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David Conley/New University

Typically, initial perceptions of the UC Irvine paint it to be an example of a neutral campus; pop culture entertainment rarely touches our school.

However, since the inception of the university in 1965, several famous movies have filmed a scene or two on the campus grounds. Additionally, UCI has been the alma mater for numerous people who’ve made a name for their selves in Hollywood, the entertainment capital of the world.

I first present to you the most famous movies that have filmed on the UCI campus.

“Ocean’s 11” (2001): In 2001, acclaimed director Steven Soderbergh and his star-studded cast filmed on the UCI campus for a scene where Danny Ocean (George Clooney) and his team had to steal a “pinch” to create an electromagnetic pulse. The scene was filmed at the Gillespie Neuroscience Research Facility part of campus, and it took place over a weekend when the university was closed. During the weekend production, Clooney and the rest of the cast and crew had a late-night dinner on campus, too!

“Poltergeist” (1982): In 1982, moviegoers were scared for many reasons when they saw the infamous ’80s horror movie “Poltergeist.” However, what most of you may not know, some of the scenes were filmed at Langson Library, specifically when Steve Freeling goes to visit Marsh Lesh, the person who exorcises the spirits from the home. Think twice about studying alone late at night there!

“Conquest of the Planet of the Apes” (1972): The fourth entry in the now six-film saga of the world being controlled by highly intelligent primates that enslaved the human race also used UCI’s unique architecture. If you look very closely at the opening sequence of the film, you’ll recognize that it was filmed on the steps of the Social Science Tower leading to the ring.

The most noteworthy scene filmed here, though, was when the apes storm through the university administration building to revolt against their human rulers. That metaphor still occasionally raises questions among students, faculty and UCI administrators on who amongst us are the humans and the apes.

Vinson Gotingco/New University

By now, you should have the feeling that UC Irvine has had more exciting entertainment history than you previously thought. On the other hand, the university has been prominent as an alma mater for people who have moved on to finding success in film, television or music outside campus. Listed below are several people who have illuminated that status since graduating.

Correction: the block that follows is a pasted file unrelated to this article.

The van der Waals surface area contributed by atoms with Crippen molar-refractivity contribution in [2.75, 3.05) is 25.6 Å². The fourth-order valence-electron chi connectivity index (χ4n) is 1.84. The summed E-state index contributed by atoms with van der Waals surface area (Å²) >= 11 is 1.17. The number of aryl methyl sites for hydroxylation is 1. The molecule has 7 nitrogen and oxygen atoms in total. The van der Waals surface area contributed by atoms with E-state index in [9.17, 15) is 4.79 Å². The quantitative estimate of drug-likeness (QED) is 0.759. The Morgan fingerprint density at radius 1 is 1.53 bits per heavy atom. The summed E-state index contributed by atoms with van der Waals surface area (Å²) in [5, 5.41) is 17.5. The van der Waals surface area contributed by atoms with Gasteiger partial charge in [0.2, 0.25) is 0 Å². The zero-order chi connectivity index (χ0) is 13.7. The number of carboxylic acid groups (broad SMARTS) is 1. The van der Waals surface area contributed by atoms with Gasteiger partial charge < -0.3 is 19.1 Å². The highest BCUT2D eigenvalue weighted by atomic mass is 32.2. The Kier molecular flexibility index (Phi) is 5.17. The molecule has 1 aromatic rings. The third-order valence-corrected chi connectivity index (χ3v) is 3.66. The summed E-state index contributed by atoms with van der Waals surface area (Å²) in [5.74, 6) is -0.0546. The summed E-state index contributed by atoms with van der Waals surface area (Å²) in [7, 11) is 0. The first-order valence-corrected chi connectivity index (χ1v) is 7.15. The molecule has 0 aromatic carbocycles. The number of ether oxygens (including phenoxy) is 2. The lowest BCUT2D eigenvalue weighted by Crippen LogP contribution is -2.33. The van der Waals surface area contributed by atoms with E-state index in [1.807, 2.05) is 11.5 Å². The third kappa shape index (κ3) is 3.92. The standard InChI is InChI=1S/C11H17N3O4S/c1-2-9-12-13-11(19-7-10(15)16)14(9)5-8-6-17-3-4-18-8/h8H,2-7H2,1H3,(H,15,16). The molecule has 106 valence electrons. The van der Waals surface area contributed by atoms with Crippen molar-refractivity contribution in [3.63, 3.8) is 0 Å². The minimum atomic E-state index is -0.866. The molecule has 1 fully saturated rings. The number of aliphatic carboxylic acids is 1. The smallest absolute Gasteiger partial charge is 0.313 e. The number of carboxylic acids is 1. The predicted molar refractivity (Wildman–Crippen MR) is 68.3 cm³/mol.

Joseph McGinty Nichol (McG): Graduating from UCI with a B.A. in psychology in 1990, McG began his career as a music video director, directing for several famous bands of the 1990s that included Sugar Ray, The Offspring, Korn and Smash Mouth. He then moved on to directing mainstream Hollywood films, most notably the “Charlie’s Angels” films and fourth entry in the internationally acclaimed Terminator franchise, “Terminator Salvation.”

In addition, he has executive produced numerous popular television shows of the 2000s, most notably “The O.C.,” “Chuck” and “Supernatural.” Today, McG is still a recognizable face in Hollywood, and he recently released his latest film “This Means War” on Feb. 17.

Jon Lovitz: Six years after graduating from UCI with a degree in theater, Jon Lovitz became a cast member on “Saturday Night Live.” There, he became perhaps most known for the character was Tommy Flanagan, the pathological liar. He remained with the cast for five years until he moved on to pursue roles in both movies and animation.

His most notable voice role in animation was as Jay Sherman, the title character of the short-lived cult animated series “The Critic.” He also voiced several recurring characters on “The Simpsons,” most notably Marge’s ex-prom date Artie Ziff. Lovitz can also be seen in supporting roles for many comedies, which include “The Wedding Singer,” “Rat Race,” “Little Nicky” and more.

David Benioff: David Benioff graduated from UCI in 1999 with an M.F.A. in literature. His first novel, titled “The 25th Hour,” was published in 2002 and later adapted into a screenplay for a feature film that starred Edward Norton and was directed by Spike Lee. His success from “The 25th Hour” led to him writing films that included “Troy,” “The Kite Runner” and “Brothers.”

His biggest and most recent success though, was co-developing the highly acclaimed HBO series “Game of Thrones,” which was based off of the novels by George R. R. Martin. He has co-written a total of eight of the show’s 10 episodes, and the series is set to begin its second season this April.

If you look at those examples, you’ll see that UCI hasn’t began the careers for internationally known pop culture icons. However, keep in mind that it doesn’t matter how well-known the college is that you attend; it’s how well you choose to utilize your major in the real world after graduation. And these aforementioned iconic films and UCI alumni are an inspiration to all students here that aspire to enter into the illustrious world of entertainment.

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